"We will now suppose that the products of ahsorption and hepatic metaholism have entered the blood. The peculiar relations which the blood hears to the solid organs gives a special character to its pathology and therapeutics. It possesses of itself no active functions, but is simply a great fluid medium which conveys nutrient material and oxygen to the tissues, and carries away the products of their activity. In the same way it is the medium by which the active principles of drugs reach the internal organs, without, as a rule, materially disturbing the functions of the blood itself. It is not surprising that the blood should have comparatively few primary disorders, whilst it is constantly liable to suffer in consequence of disease of the digestive organs from which we have traced its supply, and of the excreting organs by which its constituents finally leave the body.

I. Physiological Relations

The physiological relations of the liquor sanguinis are very obvious: it is the medium of nutrition. It carries between the different organs the materials which are the sources of energy, namely albumins, fats, sugar, water, and salts, as well as the products of the vital processes-carbonic acid, water, urea, salts, and other substances. It possasses a mean volume, an alkaline reaction depending on the presence chiefly of salts of soda, and a certain general uniformity of composition, which, however, varies considerably at different parts of the circulation-for instance, before and after exposure of the blood to the liver, lungs, muscles, or other active organs. The composition of the liquor sanguinis is indeed the balance of two opposed processes-a process of supply, income, or ingestion, which we have traced through the liver from the food; and a process of production, expenditure, or egestion, carried on by the active organs of the body, with their measurable products, energy and excretions. The white corpuscles are physiologically associated with the plasma, that is, are essentially nutritive, in function; but are probably also the source of the red corpuscles.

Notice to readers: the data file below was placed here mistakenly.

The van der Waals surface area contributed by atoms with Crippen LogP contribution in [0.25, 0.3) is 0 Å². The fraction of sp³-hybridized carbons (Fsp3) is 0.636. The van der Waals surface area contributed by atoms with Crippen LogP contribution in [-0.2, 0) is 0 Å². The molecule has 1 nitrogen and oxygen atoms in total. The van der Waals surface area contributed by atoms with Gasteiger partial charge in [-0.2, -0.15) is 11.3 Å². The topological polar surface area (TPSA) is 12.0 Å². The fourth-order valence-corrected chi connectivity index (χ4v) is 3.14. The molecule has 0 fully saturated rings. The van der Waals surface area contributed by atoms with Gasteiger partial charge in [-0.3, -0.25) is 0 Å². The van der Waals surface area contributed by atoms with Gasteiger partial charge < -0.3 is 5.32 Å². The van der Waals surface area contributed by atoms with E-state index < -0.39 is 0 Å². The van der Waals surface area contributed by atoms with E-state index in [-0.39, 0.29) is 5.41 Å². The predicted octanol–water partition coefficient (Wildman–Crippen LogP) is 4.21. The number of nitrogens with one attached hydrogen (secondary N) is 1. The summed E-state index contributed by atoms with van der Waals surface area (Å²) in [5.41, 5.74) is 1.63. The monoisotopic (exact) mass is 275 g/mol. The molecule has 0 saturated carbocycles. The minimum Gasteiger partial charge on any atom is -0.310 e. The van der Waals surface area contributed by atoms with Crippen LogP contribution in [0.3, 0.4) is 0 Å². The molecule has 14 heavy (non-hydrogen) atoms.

The function of the red corpuscles is perfectly distinct from the functions of the plasma. They are the great medium of respiration, carrying oxygen from the lungs to the tissues, and are thus the respiratory elements of the body. It is important for the therapeutist to remember that the red corpuscles consist chiefly of haemoglobin, with a small quantity of salts, which have potassium as their principal base united with phosphoric acid. Iron is an essential component of haemoglobin (C600H960N194 FeS3O179). Whatever may be the immediate source of the red corpuscles, there can be no doubt that the most important factors in their development are food, air, and free exposure of the blood to light. Ultimately they are broken up, their products forming the colouring matters of the various secretions.

II. Pharmacodynamics